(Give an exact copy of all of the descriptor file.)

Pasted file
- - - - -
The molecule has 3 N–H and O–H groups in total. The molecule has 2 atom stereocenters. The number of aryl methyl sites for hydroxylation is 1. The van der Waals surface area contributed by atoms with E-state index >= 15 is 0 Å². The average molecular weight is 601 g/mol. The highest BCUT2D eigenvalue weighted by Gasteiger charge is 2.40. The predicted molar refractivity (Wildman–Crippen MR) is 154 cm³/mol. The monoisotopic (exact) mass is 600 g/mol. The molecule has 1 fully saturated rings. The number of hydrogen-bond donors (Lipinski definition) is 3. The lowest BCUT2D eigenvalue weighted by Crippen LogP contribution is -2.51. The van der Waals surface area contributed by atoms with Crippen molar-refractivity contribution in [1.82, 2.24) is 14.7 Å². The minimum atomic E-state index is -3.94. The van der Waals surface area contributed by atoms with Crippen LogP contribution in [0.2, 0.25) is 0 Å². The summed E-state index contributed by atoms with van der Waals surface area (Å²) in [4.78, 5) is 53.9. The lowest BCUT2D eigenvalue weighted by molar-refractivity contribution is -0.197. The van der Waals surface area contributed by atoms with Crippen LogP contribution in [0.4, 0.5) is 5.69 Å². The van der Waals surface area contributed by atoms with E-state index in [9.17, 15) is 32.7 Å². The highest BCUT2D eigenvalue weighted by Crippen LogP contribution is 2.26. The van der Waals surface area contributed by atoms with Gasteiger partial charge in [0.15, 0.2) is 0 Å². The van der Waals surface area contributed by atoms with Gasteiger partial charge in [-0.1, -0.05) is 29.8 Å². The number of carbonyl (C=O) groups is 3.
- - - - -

The molecule has 3 N–H and O–H groups in total. The molecule has 2 atom stereocenters. The number of aryl methyl sites for hydroxylation is 1. The van der Waals surface area contributed by atoms with E-state index >= 15 is 0 Å². The average molecular weight is 601 g/mol. The highest BCUT2D eigenvalue weighted by Gasteiger charge is 2.40. The predicted molar refractivity (Wildman–Crippen MR) is 154 cm³/mol. The monoisotopic (exact) mass is 600 g/mol. The molecule has 1 fully saturated rings. The number of hydrogen-bond donors (Lipinski definition) is 3. The lowest BCUT2D eigenvalue weighted by Crippen LogP contribution is -2.51. The van der Waals surface area contributed by atoms with Crippen molar-refractivity contribution in [1.82, 2.24) is 14.7 Å². The minimum atomic E-state index is -3.94. The van der Waals surface area contributed by atoms with Crippen LogP contribution in [0.2, 0.25) is 0 Å². The summed E-state index contributed by atoms with van der Waals surface area (Å²) in [4.78, 5) is 53.9. The lowest BCUT2D eigenvalue weighted by molar-refractivity contribution is -0.197. The van der Waals surface area contributed by atoms with Crippen LogP contribution in [0.4, 0.5) is 5.69 Å². The van der Waals surface area contributed by atoms with E-state index in [9.17, 15) is 32.7 Å². The highest BCUT2D eigenvalue weighted by Crippen LogP contribution is 2.26. The van der Waals surface area contributed by atoms with Gasteiger partial charge in [0.15, 0.2) is 0 Å². The van der Waals surface area contributed by atoms with Gasteiger partial charge in [-0.1, -0.05) is 29.8 Å². The number of carbonyl (C=O) groups is 3.